As the face of wealth in Saudi Arabia and the wider Middle East, Alwaleed bin Talal is the envy of many. Connections to the power core afforded him great prestige in his rise to the top but he has since strayed from the accepted line; an act that will not be tolerated under King Salman or Crown Prince Mohammed.
With a monopoly over the production of electricity cables, the Elsewedy family are quite simply giants in Cairo’s business scene. Trends suggest that they are seeking to safeguard their assets by gaining strong political status, which has profound implications not only for sector dynamics but systemic integrity as a whole.
Out with the official institutional parameters of Emirati politics lies the role of the majlis. The UAE’s power brokers are seeking to build reputations as inclusive leaders through popularity in the majlis, but this dynamic is more complex than it appears on the surface. The majlis is an interesting institution, with many sources suggesting this is where many business deals originate.
Six months on from the sweeping arrest of politicians, princes, and businessmen in Riyadh, there are still questions surrounding the Crown Prince’s motives. Intrigue into the billions of dollars’ worth of assets that Saudi authorities acquired will continue to grow; but the silence on this topic fails to dispel concerns.
Morocco’s growing economic and diplomatic influence across sub-Saharan Africa does not appear to be slowing as the north African country seeks to join ECOWAS and cement its position as a regional leader and economic powerhouse in West Africa.
President Sisi's war on the judiciary is just getting started. Victory in April will grant him four more years at the helm and entail four more years of vying for influence vis-à-vis the judiciary. Cairo's top brass will stop at nothing to undercut rival institutions; the Courts are currently the prime target.
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Cairo's top brass waxes lyrical about its anti-corruption stance, but actions speak louder than words. Egypt's various supervisory bodies have been increasingly curtailed by the President's manipulation of the country's legal framework; empowering himself at the expense of genuine anti-corruption actors.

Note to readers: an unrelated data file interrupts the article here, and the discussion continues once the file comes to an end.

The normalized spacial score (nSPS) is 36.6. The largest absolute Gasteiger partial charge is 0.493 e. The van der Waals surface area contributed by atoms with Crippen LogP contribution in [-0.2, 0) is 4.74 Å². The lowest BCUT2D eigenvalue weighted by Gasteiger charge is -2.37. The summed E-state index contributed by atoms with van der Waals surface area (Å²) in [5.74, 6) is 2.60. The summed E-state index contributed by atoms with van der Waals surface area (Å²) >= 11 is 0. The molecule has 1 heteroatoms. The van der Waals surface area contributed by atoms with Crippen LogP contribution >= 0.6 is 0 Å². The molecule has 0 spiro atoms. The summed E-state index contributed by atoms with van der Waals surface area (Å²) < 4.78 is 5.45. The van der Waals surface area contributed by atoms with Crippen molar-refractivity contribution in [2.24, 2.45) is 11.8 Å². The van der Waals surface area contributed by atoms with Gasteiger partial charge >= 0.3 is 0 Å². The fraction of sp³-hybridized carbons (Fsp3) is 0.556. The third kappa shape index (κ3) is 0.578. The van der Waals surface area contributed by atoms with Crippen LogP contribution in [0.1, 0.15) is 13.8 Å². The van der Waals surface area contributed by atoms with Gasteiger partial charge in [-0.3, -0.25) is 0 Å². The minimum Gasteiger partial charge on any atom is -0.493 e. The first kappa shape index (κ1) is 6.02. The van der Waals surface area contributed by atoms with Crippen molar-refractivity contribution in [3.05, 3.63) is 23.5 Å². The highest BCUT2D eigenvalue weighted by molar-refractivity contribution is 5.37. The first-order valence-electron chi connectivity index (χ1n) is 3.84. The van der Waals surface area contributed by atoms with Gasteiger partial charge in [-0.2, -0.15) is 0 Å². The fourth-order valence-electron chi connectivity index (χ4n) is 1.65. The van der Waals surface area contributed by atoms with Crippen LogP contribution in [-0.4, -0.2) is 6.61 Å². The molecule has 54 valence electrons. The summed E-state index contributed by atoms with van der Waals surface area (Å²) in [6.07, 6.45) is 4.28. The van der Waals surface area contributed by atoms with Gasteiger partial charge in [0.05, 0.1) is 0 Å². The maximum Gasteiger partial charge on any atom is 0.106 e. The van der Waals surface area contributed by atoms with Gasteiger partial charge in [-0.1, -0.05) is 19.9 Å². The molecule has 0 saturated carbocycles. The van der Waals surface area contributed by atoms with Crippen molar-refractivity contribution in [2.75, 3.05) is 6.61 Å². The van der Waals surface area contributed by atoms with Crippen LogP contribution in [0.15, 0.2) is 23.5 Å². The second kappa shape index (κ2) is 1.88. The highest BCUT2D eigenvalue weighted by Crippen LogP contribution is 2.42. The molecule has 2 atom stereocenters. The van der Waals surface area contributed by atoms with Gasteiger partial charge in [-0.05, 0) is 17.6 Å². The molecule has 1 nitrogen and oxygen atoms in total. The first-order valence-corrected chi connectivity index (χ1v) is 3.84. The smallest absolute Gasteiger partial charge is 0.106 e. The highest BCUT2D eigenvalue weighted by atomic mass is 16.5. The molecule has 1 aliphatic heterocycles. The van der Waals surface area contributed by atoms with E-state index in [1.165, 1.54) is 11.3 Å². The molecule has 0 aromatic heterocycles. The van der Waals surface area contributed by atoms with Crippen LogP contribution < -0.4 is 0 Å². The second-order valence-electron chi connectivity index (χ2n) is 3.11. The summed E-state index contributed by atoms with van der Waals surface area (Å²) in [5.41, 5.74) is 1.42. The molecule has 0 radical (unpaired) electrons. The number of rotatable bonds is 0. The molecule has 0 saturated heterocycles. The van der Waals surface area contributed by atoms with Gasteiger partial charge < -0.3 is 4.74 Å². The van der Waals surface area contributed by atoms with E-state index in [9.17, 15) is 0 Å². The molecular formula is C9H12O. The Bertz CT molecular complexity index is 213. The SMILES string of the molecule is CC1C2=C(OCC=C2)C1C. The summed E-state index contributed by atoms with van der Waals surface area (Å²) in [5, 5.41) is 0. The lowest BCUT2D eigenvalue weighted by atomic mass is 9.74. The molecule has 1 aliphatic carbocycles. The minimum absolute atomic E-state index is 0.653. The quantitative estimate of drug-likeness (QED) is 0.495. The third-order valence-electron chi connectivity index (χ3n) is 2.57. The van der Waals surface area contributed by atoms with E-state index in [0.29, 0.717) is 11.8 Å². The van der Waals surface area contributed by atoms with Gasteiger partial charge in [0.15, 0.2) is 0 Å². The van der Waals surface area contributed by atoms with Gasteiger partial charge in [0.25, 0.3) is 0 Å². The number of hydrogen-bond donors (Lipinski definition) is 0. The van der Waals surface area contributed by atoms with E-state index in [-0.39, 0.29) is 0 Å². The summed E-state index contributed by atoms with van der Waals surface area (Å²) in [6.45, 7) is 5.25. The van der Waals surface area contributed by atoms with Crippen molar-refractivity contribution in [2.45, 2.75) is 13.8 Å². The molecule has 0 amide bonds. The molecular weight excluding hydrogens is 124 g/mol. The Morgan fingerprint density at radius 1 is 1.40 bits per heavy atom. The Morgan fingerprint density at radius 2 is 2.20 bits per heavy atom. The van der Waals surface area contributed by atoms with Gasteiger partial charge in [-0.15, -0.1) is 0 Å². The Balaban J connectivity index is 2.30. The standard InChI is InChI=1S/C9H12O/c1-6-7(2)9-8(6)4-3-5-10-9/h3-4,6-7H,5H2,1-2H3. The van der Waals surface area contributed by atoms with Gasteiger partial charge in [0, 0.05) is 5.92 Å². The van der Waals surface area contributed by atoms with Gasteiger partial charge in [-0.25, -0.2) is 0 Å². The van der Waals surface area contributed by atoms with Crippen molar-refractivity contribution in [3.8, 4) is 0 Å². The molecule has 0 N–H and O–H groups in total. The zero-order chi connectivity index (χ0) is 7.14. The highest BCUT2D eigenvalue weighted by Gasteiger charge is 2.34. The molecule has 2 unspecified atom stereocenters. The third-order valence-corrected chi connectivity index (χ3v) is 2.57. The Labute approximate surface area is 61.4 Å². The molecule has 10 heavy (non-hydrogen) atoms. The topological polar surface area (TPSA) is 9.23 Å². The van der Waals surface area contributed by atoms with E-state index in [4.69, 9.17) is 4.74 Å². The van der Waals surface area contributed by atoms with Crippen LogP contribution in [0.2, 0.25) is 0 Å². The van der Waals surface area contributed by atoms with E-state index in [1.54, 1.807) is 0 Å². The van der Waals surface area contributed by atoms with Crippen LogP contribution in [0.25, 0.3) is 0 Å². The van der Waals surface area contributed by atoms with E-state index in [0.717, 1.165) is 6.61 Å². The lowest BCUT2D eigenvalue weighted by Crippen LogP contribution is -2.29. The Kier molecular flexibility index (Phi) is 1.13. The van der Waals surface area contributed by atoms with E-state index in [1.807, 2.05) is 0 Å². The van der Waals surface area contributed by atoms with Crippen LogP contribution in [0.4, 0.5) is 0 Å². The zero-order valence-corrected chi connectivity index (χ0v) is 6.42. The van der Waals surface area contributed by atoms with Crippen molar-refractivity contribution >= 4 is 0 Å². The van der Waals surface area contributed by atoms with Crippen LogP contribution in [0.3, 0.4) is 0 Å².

Top of the King and Crown Prince's agenda in recent months has been to secure widespread support through the appointment of loyalists. These new power players enjoy access to the Kingdom's strategic affairs, making it critical to assess who falls into the camp of Riyadh's new elite.
As China looks West in search of economic partnerships, it finds a Kingdom uniquely positioned to assist its 'One Belt One Road' strategy. While their bilateral ties are rooted in energy dealings, Saudi's maritime capabilities may be set to catapult its fortunes in line with Beijing's grand plans.
Riyadh's political elite are engaging in power plays not only to overhaul the state, as they repeatedly claim, but also to safeguard the regime from a coup d'état. Although their rule may seem guaranteed, the princes in charge have used every opportunity to safeguard Saudi's military apparatus.
Mohammed bin Zayed has spent years manoeuvring loyalists into the key posts around him, which will truly bear fruit once he formally inherits the throne. Commercial actors must endeavour to understand the significance of this, as the country's open-door economic policy is largely dependent upon the Crown Prince's own longevity.
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Irrigation-based challenges may be detrimental to the Iranian state, but for actors with sufficient capital and expertise, it represents an opportunity. Successful navigation of Tehran's political elite could bring access to a profitable and prestigious sector, ultimately bolstering Iran's water security in the process.